To hold the U.S. and Europe accountable for this history would be to consider the implications of the fact that contemporary asylum seekers, along with Palestinian refugee camps, are testament to the currency of Hannah Arendt’s suggestion more than half a century ago that the stateless are “the most symptomatic people of the time.” It would seem that today, no less than then, they are a symptom of the inadequacy of Europe’s modern state form, and arguably, also of the concept of the human on which it is based. [1]

In what follows, I address the anthropology boycott petitions against the backdrop of this history. My discussion is divided into three parts. In this first post, I consider the framework of the petitions themselves; in the next, the wider discourse within which they are addressed, with a focus on anthropology; and finally, I will situate these discussions in terms of the so-called “Jewish question.”

The Framework of the Petitions

The beginning of the anthropologists’ pro-boycott petition’s statement declares first that “the world’s governments and mainstream media do not hold Israel accountable for its violations of international law,” and then that “as a community of scholars who study problems of power, oppression, and cultural hegemony, we have a moral responsibility to speak out and demand accountability from Israel and our own governments.”

The statement then continues:

Acting in solidarity with Palestinian civil society continues a disciplinary tradition of support for anticolonial and human rights struggles, itself an important departure from anthropology’s historical complicity with colonialism. As laid out in the American Anthropological Association (AAA)’s 1999 Declaration on Anthropology and Human Rights, ‘Anthropology is committed to the promotion and protection of the right of people and peoples everywhere to the full realization of their humanity …. When any culture or society denies or permits the denial of such opportunity to any of its own members or others, the AAA has an ethical responsibility to protest and oppose such deprivation.’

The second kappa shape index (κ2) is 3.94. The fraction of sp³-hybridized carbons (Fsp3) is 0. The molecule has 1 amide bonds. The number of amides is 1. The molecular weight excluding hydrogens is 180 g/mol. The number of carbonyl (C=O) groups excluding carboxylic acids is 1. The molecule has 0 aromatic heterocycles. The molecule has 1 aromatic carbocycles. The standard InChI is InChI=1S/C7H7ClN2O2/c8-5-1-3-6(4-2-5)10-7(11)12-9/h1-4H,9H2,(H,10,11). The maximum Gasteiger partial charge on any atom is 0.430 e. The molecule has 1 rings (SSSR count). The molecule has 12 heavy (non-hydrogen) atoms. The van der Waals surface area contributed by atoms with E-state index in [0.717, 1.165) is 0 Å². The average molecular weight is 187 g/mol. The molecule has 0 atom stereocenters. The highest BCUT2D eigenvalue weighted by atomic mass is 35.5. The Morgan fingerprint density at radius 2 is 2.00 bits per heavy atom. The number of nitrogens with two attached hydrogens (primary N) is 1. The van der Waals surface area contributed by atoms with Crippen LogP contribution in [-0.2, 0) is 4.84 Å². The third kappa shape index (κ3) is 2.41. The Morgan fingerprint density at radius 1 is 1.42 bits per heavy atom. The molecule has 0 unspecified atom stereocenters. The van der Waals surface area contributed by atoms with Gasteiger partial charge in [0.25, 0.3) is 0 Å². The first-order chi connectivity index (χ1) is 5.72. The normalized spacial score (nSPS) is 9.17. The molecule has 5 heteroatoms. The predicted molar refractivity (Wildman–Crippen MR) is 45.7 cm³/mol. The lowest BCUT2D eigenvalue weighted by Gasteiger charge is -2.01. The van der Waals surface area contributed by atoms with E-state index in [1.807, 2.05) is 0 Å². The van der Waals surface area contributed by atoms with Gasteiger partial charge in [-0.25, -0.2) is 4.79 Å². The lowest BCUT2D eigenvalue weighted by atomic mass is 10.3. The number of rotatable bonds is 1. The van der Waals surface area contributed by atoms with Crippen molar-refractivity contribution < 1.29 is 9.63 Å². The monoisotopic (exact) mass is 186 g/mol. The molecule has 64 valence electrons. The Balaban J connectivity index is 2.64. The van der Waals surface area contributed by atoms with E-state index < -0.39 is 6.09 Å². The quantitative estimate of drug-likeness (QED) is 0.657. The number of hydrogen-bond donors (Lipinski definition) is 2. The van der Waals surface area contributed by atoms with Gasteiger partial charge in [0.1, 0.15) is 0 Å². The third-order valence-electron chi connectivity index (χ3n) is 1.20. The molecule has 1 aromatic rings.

The framework of the petition rests here on two questionable assumptions.

First, why should anyone, and especially those who “study problems of power, oppression, and cultural hegemony” expect from and even call upon governments and mainstream media to “hold Israel accountable for its violations of international law,” given that these same entities do not hold themselves accountable for European or U.S. violations of international law, and that it was “the world’s governments” who acted — in multiple ways — to establish Israel as a “Jewish liberal democracy” in the aftermath of WWII? Why the appeal, rhetorically, ideologically, and practically, to exactly those who are responsible for Israel’s establishment, to boycott Israel until it models them more closely? What would such modeling mean? Presumably, those calling for a boycott do not intend to call for a more effective erasure of the foundational violence through which claims to liberal democracy are sustained. And what to make of this appeal to “the U.S. and the world’s media” to hold Israel accountable when the Israeli media are frequently much more vocal in demanding accountability for Israel’s violations of international law than the media in the U.S?

Second, why are anthropologists assuming that “anticolonial struggles” should be waged in terms of “human rights” and the “protection of the right of people and peoples everywhere to the full realization of their humanity”? If those whose profession is based on the study of humans tie such study to a specific political project, according to what understanding of the human is such a project called for in the name of “human rights” and “the realization of one’s full humanity”? These are not minor questions, especially in light of classic anthropology’s deeply philosophical and still-unanswered questions about what it means to be human and to represent difference, and more recent pathbreaking work that has returned to these questions in new ways (Battaglia 2006; Biehl 2005; Boellstorff 2010; Boyarin 2008; Kirksey and Helmreich 2010; Naisargi 2014; Ticktin 2011). No less significantly, these are exactly the questions that 20th century Europe’s political context provoked, predominantly in terms of the politics of Jewish difference and of European colonialism.

The anti-boycott petition emerged as a response to the pro-boycott petition. It begins with this declaration: